Corn and Bacon Risotto with Wisconsin Cheese Curds and Paprika Oil

In the middle of Iowa, there’s a fairly short period of time when sweet corn comes fresh from the cob, and this dish, from Denver and Boulder Chef’s Table, is full of Midwestern goodness.  It incorporates bacon, sweet corn, and cheese curds (preferably from Wisconsin — luckily only an hour away from here, so Wisconsin cheese curds are plentiful).  This recipe was a little time-intensive, and a little heavy for the hot summer day when I made it, but the flavor was great.  I also love a cheese curd and incorporate them all the time into things, but if you find a great one, you’ll hear the curd squeak as you eat it, so something to watch for when purchasing your curds.  While not Wisconsin, one of my favorite local cheese curd purveyors is WW Homestead Dairy.  With fresh sweet corn, leftover milk from my ice cream making adventures this summer, and some bacon ready-to-be cooked, I knew it was time to make this recipe.

Corn and Bacon Risotto with Wisconsin Cheese Curds and Paprika Oil.jpg

Corn and Bacon Risotto with Wisconsin Cheese Curds and Paprika Oil

Paprika Oil:
2 fluid ounces canola oil
1 tsp smoked paprika

Roasted corn:
2 ears sweet corn, shucked
1 Tbsp canola oil
Salt and pepper to taste

Roasted garlic puree:
2 heads garlic
1/2 c canola oil

Corn puree:
3 ears corn, shucked
1 quart milk
1 bay leaf
1 sprig thyme

Risotto:
1 quart chicken stock
1 Tbsp canola oil
1/4 c finely diced yellow onion
1 tsp minced garlic
1 c Arborio rice
1/2 c white wine
salt to taste
1 medium red bell pepper, deveined and diced small
3/4 c Wisconsin cheddar curds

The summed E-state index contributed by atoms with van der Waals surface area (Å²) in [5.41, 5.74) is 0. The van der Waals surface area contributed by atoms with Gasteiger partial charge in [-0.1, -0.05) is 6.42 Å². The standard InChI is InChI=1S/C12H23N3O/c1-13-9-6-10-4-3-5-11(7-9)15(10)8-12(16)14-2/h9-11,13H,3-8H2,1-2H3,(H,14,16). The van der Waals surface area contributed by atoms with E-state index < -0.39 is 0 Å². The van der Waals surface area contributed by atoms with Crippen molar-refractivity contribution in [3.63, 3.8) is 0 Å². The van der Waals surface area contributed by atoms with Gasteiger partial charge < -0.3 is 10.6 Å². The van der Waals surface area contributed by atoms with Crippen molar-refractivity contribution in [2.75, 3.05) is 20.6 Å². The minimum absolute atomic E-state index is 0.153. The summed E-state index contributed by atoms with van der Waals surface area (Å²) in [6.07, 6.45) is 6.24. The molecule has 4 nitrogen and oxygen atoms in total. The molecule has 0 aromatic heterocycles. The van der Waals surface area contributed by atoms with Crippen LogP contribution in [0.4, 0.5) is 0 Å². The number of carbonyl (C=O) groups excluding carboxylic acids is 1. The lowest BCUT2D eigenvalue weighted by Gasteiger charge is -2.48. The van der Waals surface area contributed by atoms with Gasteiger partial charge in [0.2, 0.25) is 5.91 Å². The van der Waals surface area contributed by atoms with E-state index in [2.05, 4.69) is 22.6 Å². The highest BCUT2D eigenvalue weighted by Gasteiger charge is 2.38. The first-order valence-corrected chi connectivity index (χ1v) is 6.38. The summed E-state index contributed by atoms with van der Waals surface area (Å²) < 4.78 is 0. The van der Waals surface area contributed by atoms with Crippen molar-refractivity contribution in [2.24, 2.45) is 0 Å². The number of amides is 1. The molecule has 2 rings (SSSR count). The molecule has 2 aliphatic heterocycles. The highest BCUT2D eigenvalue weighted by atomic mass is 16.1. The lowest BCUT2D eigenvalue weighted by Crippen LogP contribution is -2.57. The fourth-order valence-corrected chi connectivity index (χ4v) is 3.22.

6 strips, bacon, cooked until crispy, divided
2 Tbsp chopped chives, divided
Salt and pepper to taste

To make the paprika oil: Pulse the ingredients to combine in a blender, pour into a small container or squeeze bottle, and let sit until the paprika settles.  Strain and reserve.

To prepare the roasted corn: Slice the kernels carefully off the cob with a knife.  In a pan with canola oil over medium heat, lightly saute them until tender, about 3 minutes.  Season with salt and pepper.

Next, roast the garlic: Preheat the oven to 300 degrees.  Slice off the tops of the bulbs so that the tips of the cloves are showing.  Place top-down in a shallow baking pan and pour oil over the top.  Cover the pan with aluminum foil and place in oven until tender and golden, about 1 hour.  Remove and let cool, reserving the oil in the refrigerator for future use (it’s great on bread or in pasta sauce).  hen ready to handle, press the roasted cloves out of the bulb and mash them with a fork or use a food processor to grind them into a paste.  Set aside.

To make the corn puree: Slice the kernels carefully off the cobs.  Add them along with the milk and herbs to a small saucepan and, over medium heat, bring to a simmer.  Cook until tender, about 10 minutes.  Strain the kernels, reserving the milk but discarding the herbs; place in a blender and puree, adding milk as necessary (use as little as possible) until the consistency is smooth.  Cover with wax paper or plastic wrap to prevent the formation surface skin and set aside.

Begin the risotto: In a medium pot, bring the stock to a simmer.  Add canola oil to another good-size pot and sweat onion and garlic over medium-low heat.  Add rice and toast until translucent.  Deglaze with white wine.  Add 3/4 c stock to the risotto, stirring continuously.  When the liquid is almost gone, add another 3/4 c and keep stirring.  Repeat until rice is tender yet still has tooth, about 20-25 minutes.  (You will likely use all the stock, though a little less or more may be needed to ensure the proper al dente texture.)  Salt to taste.

When the risotto is finished, fold in the roasted corn kernels, 2 Tbsp of roasted garlic puree, 4 Tbsp corn puree, diced red pepper, cheddar curds, 4 pieces of bacon crumbled into small pieces, and 1 Tbsp of chives.  Heat a few minutes until the cheese begins to melt.  Season to taste.  Ladle into four bowls and garnish each with a half piece of the other two bacon slices, remaining tablespoon of chives and paprika oil.  Serve at once.